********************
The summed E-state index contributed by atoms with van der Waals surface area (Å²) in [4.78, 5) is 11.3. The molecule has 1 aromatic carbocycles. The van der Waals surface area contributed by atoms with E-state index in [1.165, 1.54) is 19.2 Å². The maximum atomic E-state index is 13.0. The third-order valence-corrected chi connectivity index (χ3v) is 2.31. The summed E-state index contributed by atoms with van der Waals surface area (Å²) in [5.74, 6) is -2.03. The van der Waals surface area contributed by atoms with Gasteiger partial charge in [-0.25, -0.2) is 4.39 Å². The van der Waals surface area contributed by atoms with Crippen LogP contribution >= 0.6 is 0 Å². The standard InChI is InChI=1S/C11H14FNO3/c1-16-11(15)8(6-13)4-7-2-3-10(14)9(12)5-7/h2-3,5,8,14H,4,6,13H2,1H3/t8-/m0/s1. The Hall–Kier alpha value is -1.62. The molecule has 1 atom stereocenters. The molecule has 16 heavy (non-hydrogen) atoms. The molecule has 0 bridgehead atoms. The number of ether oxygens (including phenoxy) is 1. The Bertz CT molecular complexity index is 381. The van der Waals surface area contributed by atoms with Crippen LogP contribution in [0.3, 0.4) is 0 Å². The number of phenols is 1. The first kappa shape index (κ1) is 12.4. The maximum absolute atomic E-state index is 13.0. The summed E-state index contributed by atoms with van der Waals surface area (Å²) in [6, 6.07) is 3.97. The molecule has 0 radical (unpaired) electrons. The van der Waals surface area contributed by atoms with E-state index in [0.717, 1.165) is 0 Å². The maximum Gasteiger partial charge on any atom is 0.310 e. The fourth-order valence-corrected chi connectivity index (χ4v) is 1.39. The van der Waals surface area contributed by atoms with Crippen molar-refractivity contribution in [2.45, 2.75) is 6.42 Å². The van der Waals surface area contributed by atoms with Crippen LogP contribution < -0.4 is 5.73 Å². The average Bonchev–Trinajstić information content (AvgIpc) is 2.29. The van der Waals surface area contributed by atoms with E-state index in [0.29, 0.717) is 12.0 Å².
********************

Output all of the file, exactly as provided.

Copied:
The summed E-state index contributed by atoms with van der Waals surface area (Å²) in [4.78, 5) is 11.3. The molecule has 1 aromatic carbocycles. The van der Waals surface area contributed by atoms with E-state index in [1.165, 1.54) is 19.2 Å². The maximum atomic E-state index is 13.0. The third-order valence-corrected chi connectivity index (χ3v) is 2.31. The summed E-state index contributed by atoms with van der Waals surface area (Å²) in [5.74, 6) is -2.03. The van der Waals surface area contributed by atoms with Gasteiger partial charge in [-0.25, -0.2) is 4.39 Å². The van der Waals surface area contributed by atoms with Crippen LogP contribution >= 0.6 is 0 Å². The standard InChI is InChI=1S/C11H14FNO3/c1-16-11(15)8(6-13)4-7-2-3-10(14)9(12)5-7/h2-3,5,8,14H,4,6,13H2,1H3/t8-/m0/s1. The Hall–Kier alpha value is -1.62. The molecule has 1 atom stereocenters. The molecule has 16 heavy (non-hydrogen) atoms. The molecule has 0 bridgehead atoms. The number of ether oxygens (including phenoxy) is 1. The Bertz CT molecular complexity index is 381. The van der Waals surface area contributed by atoms with Crippen LogP contribution in [0.3, 0.4) is 0 Å². The number of phenols is 1. The first kappa shape index (κ1) is 12.4. The maximum absolute atomic E-state index is 13.0. The summed E-state index contributed by atoms with van der Waals surface area (Å²) in [6, 6.07) is 3.97. The molecule has 0 radical (unpaired) electrons. The van der Waals surface area contributed by atoms with E-state index in [0.717, 1.165) is 0 Å². The maximum Gasteiger partial charge on any atom is 0.310 e. The fourth-order valence-corrected chi connectivity index (χ4v) is 1.39. The van der Waals surface area contributed by atoms with Crippen molar-refractivity contribution in [2.45, 2.75) is 6.42 Å². The van der Waals surface area contributed by atoms with Crippen LogP contribution < -0.4 is 5.73 Å². The average Bonchev–Trinajstić information content (AvgIpc) is 2.29. The van der Waals surface area contributed by atoms with E-state index in [0.29, 0.717) is 12.0 Å².